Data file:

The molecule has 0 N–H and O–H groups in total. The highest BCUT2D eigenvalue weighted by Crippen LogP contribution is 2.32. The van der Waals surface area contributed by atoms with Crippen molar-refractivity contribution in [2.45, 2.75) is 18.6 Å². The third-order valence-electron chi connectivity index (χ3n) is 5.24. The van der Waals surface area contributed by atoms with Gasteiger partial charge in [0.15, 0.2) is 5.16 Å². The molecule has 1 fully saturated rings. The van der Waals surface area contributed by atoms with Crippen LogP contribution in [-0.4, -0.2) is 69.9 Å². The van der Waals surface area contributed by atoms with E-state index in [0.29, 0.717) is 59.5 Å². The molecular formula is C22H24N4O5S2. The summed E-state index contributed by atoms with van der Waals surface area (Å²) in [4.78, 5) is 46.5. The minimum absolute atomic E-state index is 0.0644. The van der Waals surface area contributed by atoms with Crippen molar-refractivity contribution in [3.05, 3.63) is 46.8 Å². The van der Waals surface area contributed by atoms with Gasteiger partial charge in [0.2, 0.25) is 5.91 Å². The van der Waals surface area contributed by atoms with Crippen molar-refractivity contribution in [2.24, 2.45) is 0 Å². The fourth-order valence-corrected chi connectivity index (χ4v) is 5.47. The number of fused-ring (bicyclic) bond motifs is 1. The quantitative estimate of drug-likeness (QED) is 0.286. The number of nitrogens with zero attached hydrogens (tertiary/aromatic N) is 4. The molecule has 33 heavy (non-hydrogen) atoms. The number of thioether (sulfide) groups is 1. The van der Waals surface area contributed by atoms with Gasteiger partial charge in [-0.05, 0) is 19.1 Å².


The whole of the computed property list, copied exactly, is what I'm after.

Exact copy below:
The molecule has 0 N–H and O–H groups in total. The highest BCUT2D eigenvalue weighted by Crippen LogP contribution is 2.32. The van der Waals surface area contributed by atoms with Crippen molar-refractivity contribution in [2.45, 2.75) is 18.6 Å². The third-order valence-electron chi connectivity index (χ3n) is 5.24. The van der Waals surface area contributed by atoms with Gasteiger partial charge in [0.15, 0.2) is 5.16 Å². The molecule has 1 fully saturated rings. The van der Waals surface area contributed by atoms with Crippen LogP contribution in [-0.4, -0.2) is 69.9 Å². The van der Waals surface area contributed by atoms with E-state index in [0.29, 0.717) is 59.5 Å². The molecular formula is C22H24N4O5S2. The summed E-state index contributed by atoms with van der Waals surface area (Å²) in [4.78, 5) is 46.5. The minimum absolute atomic E-state index is 0.0644. The van der Waals surface area contributed by atoms with Crippen molar-refractivity contribution in [3.05, 3.63) is 46.8 Å². The van der Waals surface area contributed by atoms with Gasteiger partial charge in [0.2, 0.25) is 5.91 Å². The van der Waals surface area contributed by atoms with Crippen molar-refractivity contribution in [2.24, 2.45) is 0 Å². The fourth-order valence-corrected chi connectivity index (χ4v) is 5.47. The number of fused-ring (bicyclic) bond motifs is 1. The quantitative estimate of drug-likeness (QED) is 0.286. The number of nitrogens with zero attached hydrogens (tertiary/aromatic N) is 4. The molecule has 33 heavy (non-hydrogen) atoms. The number of thioether (sulfide) groups is 1. The van der Waals surface area contributed by atoms with Gasteiger partial charge in [-0.05, 0) is 19.1 Å².